Gardening in Urban Soil
This project is a collaboration between the Minnesota Department of Health, the Minnesota Department of Agriculture and the Minnesota Pollution Control Agency.
When choosing a space to grow food, it is important to consider what the land was used for in the past. This is not always easy to determine. Some soil may be unsuitable for gardening in both urban and rural areas. Land with prior industrial, commercial or agricultural uses and abandoned lots are types of potentially contaminated spaces.
If you suspect your soil may be contaminated, the information on this webpage provides practical, easy ways to get your garden ready to grow food that is healthy to eat while lowering your possible exposure to chemicals in urban soil.
What chemicals are found in the soil? Where did they come from?
- Chemicals that may be found in soil in higher concentrations include lead, cadmium, arsenic, polycyclic aromatic hydrocarbons, and petroleum related products. Some of these chemicals can be found naturally in soil at lower concentrations (commonly referred to as background levels).
- Some common sources of these chemicals include:
- Spills from industrial or commercial facilities, farms, or residences.
- Chemicals released into the air that fall back onto the soil.
- Illegal dumping of chemicals.
- Application of chemicals on farms or residential areas.
- For information about land use history from the Minnesota Pollution Control Site, see What's in My Neighborhood?
If there are chemicals in the soil, are they in the produce?
The accumulation of chemicals in produce grown in soil is currently being investigated. Research has shown that some chemicals do accumulate in produce but at lower levels than found in soil. If you follow the practices suggested in this information sheet, it is not likely that chemicals will significantly accumulate in produce grown in your garden.
When planning and preparing your garden…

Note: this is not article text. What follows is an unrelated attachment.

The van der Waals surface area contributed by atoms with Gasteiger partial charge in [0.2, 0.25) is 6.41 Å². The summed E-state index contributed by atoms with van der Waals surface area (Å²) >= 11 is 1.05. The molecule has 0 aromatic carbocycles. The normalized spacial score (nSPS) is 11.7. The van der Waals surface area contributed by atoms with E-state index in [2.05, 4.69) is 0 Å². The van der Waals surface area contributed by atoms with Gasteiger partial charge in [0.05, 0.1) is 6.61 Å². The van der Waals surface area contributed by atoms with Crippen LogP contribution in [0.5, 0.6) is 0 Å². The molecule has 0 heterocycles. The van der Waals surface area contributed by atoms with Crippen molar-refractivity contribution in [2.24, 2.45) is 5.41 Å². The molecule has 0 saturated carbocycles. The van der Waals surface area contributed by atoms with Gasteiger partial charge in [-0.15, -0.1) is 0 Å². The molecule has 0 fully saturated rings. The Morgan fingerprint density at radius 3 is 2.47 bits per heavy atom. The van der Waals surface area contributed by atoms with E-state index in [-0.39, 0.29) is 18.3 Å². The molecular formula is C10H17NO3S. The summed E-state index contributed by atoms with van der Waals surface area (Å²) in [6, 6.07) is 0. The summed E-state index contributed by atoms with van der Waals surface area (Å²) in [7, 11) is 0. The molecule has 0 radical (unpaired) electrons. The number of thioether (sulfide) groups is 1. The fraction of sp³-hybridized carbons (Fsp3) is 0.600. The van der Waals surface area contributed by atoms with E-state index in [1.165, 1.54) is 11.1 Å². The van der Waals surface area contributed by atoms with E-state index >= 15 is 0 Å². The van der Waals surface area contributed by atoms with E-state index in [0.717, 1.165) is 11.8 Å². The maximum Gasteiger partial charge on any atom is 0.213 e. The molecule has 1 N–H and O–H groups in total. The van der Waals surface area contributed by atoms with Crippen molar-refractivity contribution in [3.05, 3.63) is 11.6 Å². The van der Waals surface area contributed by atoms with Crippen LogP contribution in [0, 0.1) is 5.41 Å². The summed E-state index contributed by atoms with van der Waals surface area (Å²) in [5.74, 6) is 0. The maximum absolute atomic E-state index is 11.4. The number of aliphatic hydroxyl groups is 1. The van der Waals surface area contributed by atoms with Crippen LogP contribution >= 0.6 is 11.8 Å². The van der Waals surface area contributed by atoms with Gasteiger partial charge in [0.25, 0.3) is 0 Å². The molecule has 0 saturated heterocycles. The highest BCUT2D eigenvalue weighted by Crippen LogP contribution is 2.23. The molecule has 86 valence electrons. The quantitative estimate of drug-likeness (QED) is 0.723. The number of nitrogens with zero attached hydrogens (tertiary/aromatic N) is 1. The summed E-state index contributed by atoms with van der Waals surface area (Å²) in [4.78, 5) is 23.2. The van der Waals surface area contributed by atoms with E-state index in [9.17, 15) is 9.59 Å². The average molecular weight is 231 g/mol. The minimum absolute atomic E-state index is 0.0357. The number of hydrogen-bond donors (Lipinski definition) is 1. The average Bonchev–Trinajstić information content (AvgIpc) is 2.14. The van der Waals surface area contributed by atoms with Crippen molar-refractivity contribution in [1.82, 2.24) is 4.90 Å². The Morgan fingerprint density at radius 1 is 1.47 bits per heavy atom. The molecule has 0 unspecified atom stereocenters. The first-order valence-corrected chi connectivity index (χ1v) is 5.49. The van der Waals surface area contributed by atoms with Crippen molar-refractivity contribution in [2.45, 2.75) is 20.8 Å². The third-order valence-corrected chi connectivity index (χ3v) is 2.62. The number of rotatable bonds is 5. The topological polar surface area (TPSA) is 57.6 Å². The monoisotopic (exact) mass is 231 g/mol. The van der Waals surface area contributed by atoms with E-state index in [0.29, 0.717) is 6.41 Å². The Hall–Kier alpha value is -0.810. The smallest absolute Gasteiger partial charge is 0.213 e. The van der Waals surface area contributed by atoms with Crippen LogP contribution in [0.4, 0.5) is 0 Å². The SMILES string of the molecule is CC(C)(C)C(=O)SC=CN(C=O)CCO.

- Locate produce gardens away from places where chemicals may collect in soil like busy streets, house foundations and eaves.
- Call before you dig to check for buried power, gas, and water lines. Gopher State One Call 1-800-252-1166.
- Use topsoil obtained from a reputable source in the garden area to a depth that can accommodate the roots of all the plants you have chosen. Using a liner under the new topsoil after removing the old soil will reduce the risk
of plant roots taking up chemicals. Cover exposed soil near and around the garden with wood chips or ground
cover plants to prevent erosion, minimize weeds, and lower your contact with the soil.
- Use raised bed gardens with liners under the new topsoil and/or container gardens for gardening in areas where digging is not possible. Avoid treated lumber such as railroad ties or pressure treated wood. Consider using other materials such as bricks or untreated lumber.
- Consider using containers for deep rooted plants such as tomatoes and rhubarb. The long roots of these plants can grow to a depth of 48 inches. Also, consider using dwarf varieties of deep rooted plants.
- Testing your soil for pH and nutrients will help you to understand what soil amendments, if any, are needed for your topsoil. Be cautious when using soil amendments, such as free composts, that may not be tested for
chemicals. For more information see:
Composting and Mulching: A Guide to Managing Organic Yard Wastes
To lower your chance of ingesting chemicals found in the soil…
- Wash hands well with a brush after gardening and avoid bringing soil on clothes and shoes into the house.
- Keep young children from playing in bare soil. Children often put their hands and/or toys in their mouths as they play introducing dirt into their mouths and into their bodies.
- Thoroughly wash all produce from the garden before eating.
- Discard the outer leaves of leafy produce and peel or thoroughly scrub root vegetables.
How do I test soils for chemicals?
If you are considering gardening in an abandoned lot or past industrial site, test the soil before gardening and follow recommendations for this type of site. For more information, see the Environmental Protection Agency webpage Growing Gardens in Urban Soils.
Not every garden needs to be tested. If you would like more information on when to test, what to test for and how to test, please see the University of Minnesota Extension Service document Urban Gardens and Soil Contaminants (PDF: 3.1MB/4 pages).
More Resources:Growing Gardens in Urban Soils:
- Growing Gardens in Urban Soils
- Vegetable Gardening: Handbook for Beginners
(PDF: 11.3MB/44 pages)
- Sustainable Urban Landscape Information Series